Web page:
When Newsweek recently spoke of the “world’s leading Sister of Charity,” it was not referring to the late Mother Teresa but to Ted Turner, whose $1 billion pledge to the United Nations caused stunned silence and dropped dessert forks when it was first announced at a UN Association dinner last September.
Turner’s gift has undergone a number of subtle changes since then. First, the UN Foundation is not a foundation at all but a public charity, and accordingly will be soliciting outside funds. Second, the gift is not exclusively for the UN but includes “UN causes,” a term that is defined loosely enough to include organizations like the Worldwatch Institute, the World Resources Institute, and the International Women’s Health Coalition. A final change, one most likely to be of interest to Time Warner investors, is that contrary to initial reports Turner has not made any commitment to sell actual stock, and may instead elect to use dividends or other assets to cover his gift.
The exact size of the gift is capped at $1 billion, to be paid out in ten annual installments of $100 million each, but the final amount will depend on the performance of Time Warner stock. If the stock sags, the size of the gift goes down (Turner will give away no more than the equivalent value of 18 million shares of stock). If the stock price goes up, the gift remains capped at $1 billion.
Whatever happens to Time Warner’s stock price, it’s a very large gift, and to spend it Turner has chosen former United States Senator Tim Wirth, who until recently was Undersecretary of State for Global Affairs and the Clinton Administration’s point man on everything from refugees to global warming. Philanthropy caught up with Wirth in his temporary offices on Washington, D.C.’s New York Avenue. Among other things, he reveals that the UN gift was actually Plan B. In the months before Turner’s big announcement, he had seriously pursued the idea of buying out the United States debt to the United Nations, only to abandon the idea as impractical (what if the Republican Congress decided not to pay him back?).
PHILANTHROPY: What is a “day in the life” of Tim Wirth?
MR. WIRTH: First, right now I am trying to buy the light bulbs and print the stationary, and hire a few talented people. Second, we are in the process of building a broad-based board of directors.
PHILANTHROPY: Are you being besieged by calls and letters?
MR. WIRTH: My fax machine ran out of paper the first day.
PHILANTHROPY: Any culture shock in your first month on the job?
MR. WIRTH: I was in government for 25 years. It’s a welcome bath in the private sector.
PHILANTHROPY: How has your government service—both at the State Department and on the Hill—prepared you for this?
MR. WIRTH: I think serving in the Congress—if you do it right—is very much a high-risk venture, with major personal exposure. It is also very much of a self-starting operation if you are not in a safe district, and I certainly was not. That kind of entrepreneurial activity is really terrific preparation for this foundation, although it might not be for some foundations, because we want to do some of the things that are more difficult to do.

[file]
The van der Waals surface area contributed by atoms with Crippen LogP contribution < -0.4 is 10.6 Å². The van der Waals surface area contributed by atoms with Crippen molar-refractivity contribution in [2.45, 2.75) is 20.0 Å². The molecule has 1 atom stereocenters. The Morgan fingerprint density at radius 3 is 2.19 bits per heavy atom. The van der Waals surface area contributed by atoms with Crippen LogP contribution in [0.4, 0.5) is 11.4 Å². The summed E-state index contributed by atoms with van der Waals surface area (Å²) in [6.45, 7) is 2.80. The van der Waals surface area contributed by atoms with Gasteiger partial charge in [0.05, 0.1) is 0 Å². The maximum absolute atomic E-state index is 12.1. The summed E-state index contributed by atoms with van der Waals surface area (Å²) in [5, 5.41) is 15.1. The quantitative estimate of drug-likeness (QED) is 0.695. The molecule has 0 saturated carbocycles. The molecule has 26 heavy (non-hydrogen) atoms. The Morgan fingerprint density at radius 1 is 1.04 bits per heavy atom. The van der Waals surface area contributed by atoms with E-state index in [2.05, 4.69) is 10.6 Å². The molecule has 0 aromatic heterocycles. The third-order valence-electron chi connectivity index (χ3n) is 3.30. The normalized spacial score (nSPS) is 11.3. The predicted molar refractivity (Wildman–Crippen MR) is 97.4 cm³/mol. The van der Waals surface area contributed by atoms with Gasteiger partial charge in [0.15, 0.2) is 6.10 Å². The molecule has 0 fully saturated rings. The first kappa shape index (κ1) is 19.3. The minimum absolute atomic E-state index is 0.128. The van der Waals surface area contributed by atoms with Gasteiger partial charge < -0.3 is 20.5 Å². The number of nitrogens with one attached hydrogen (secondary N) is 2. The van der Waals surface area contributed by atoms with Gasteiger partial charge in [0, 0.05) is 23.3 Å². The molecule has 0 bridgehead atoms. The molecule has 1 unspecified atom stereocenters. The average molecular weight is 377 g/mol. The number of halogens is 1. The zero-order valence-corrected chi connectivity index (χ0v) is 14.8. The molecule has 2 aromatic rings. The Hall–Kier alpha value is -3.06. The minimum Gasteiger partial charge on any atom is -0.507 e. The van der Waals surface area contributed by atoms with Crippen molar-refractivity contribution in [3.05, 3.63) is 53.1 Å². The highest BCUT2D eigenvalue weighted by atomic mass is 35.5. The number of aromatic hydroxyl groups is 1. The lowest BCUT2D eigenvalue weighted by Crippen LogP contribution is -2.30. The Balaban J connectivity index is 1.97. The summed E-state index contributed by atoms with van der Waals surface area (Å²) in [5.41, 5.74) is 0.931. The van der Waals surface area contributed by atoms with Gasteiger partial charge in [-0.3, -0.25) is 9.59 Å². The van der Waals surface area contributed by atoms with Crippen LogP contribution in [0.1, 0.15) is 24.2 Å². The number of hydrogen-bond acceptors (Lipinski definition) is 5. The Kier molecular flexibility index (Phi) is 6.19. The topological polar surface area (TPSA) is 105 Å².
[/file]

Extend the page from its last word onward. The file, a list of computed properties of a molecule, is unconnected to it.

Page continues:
I am also very grateful for the five years I had at the State Department. I learned a lot about how you make —how you try to make—big governmental institutions change. One of the things we want to do at the UN Foundation is work with the Secretary General and support his goals for change at the United Nations.
PHILANTHROPY: What is your core mission?
MR. WIRTH: We have four central missions: supporting selected UN causes, strengthening the UN, telling the story about the UN and why it’s important, and raising other money.
PHILANTHROPY: How does it work? Will Time Warner stock actually be sold, or will the $100 million per year come from dividends and the like?
MR. WIRTH: Ted Turner has pledged $1 billion—or the equivalent in shares of Time Warner stock not to exceed $1 billion—which will be donated over the next ten years. Plus, there will be other funds that we solicit. But we are not going to set up a corpus, or endowment, from which we draw the interest.
PHILANTHROPY: You mention supporting UN causes, which include programs like the United Nations Development Program. Secretary General Kofi Annan has told reporters that he plans to control funds made available by Mr. Turner. How is that going to work?
MR. WIRTH: We are going to try to fund the greater part of our contributions through an office that the Secretary General is setting up under his control, to give him a little more leverage for the kinds of changes he wants to bring about.
PHILANTHROPY: Let’s talk about those changes. Senator Jesse Helms has written that “bureaucracies . . . are nearly impossible to dismantle” and describes the UN as the carrier of a “virus of [bureaucratic] centralization.” And just last December, in wishing you well on your departure from the State Department, Secretary of State Madeleine Albright praised your “willingness to break a little crockery” to get things done, and said such behavior would “undoubtedly be necessary and appropriate” in your new job dealing with the UN. It sounds like Jesse Helms and Madeleine Albright both think the UN is pretty recalcitrant.
MR. WIRTH: I think the beginning of Senator Helm’s quote is exactly right—institutions do get rigidified. They have a way of developing their own culture and their own direction and it is hard to change that—no question about that. But the Secretary General has undertaken an ambitious program of trying to get changes, and we want to help him.